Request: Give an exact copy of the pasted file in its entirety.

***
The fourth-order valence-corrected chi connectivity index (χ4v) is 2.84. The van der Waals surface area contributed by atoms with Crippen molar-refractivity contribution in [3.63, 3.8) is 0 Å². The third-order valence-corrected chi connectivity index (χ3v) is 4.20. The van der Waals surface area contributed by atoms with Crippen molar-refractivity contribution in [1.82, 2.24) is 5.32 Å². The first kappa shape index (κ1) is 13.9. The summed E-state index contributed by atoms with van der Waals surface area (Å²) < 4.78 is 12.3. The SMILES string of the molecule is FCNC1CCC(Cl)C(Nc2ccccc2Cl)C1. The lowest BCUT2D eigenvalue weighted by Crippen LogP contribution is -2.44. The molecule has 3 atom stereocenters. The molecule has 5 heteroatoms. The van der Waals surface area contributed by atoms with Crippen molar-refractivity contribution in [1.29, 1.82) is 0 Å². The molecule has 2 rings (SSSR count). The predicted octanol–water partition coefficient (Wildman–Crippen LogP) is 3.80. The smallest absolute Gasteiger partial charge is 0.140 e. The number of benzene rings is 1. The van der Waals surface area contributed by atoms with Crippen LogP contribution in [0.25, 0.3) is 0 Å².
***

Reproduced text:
The fourth-order valence-corrected chi connectivity index (χ4v) is 2.84. The van der Waals surface area contributed by atoms with Crippen molar-refractivity contribution in [3.63, 3.8) is 0 Å². The third-order valence-corrected chi connectivity index (χ3v) is 4.20. The van der Waals surface area contributed by atoms with Crippen molar-refractivity contribution in [1.82, 2.24) is 5.32 Å². The first kappa shape index (κ1) is 13.9. The summed E-state index contributed by atoms with van der Waals surface area (Å²) < 4.78 is 12.3. The SMILES string of the molecule is FCNC1CCC(Cl)C(Nc2ccccc2Cl)C1. The lowest BCUT2D eigenvalue weighted by Crippen LogP contribution is -2.44. The molecule has 3 atom stereocenters. The molecule has 5 heteroatoms. The van der Waals surface area contributed by atoms with Crippen molar-refractivity contribution in [1.29, 1.82) is 0 Å². The molecule has 2 rings (SSSR count). The predicted octanol–water partition coefficient (Wildman–Crippen LogP) is 3.80. The smallest absolute Gasteiger partial charge is 0.140 e. The number of benzene rings is 1. The van der Waals surface area contributed by atoms with Crippen LogP contribution in [0.25, 0.3) is 0 Å².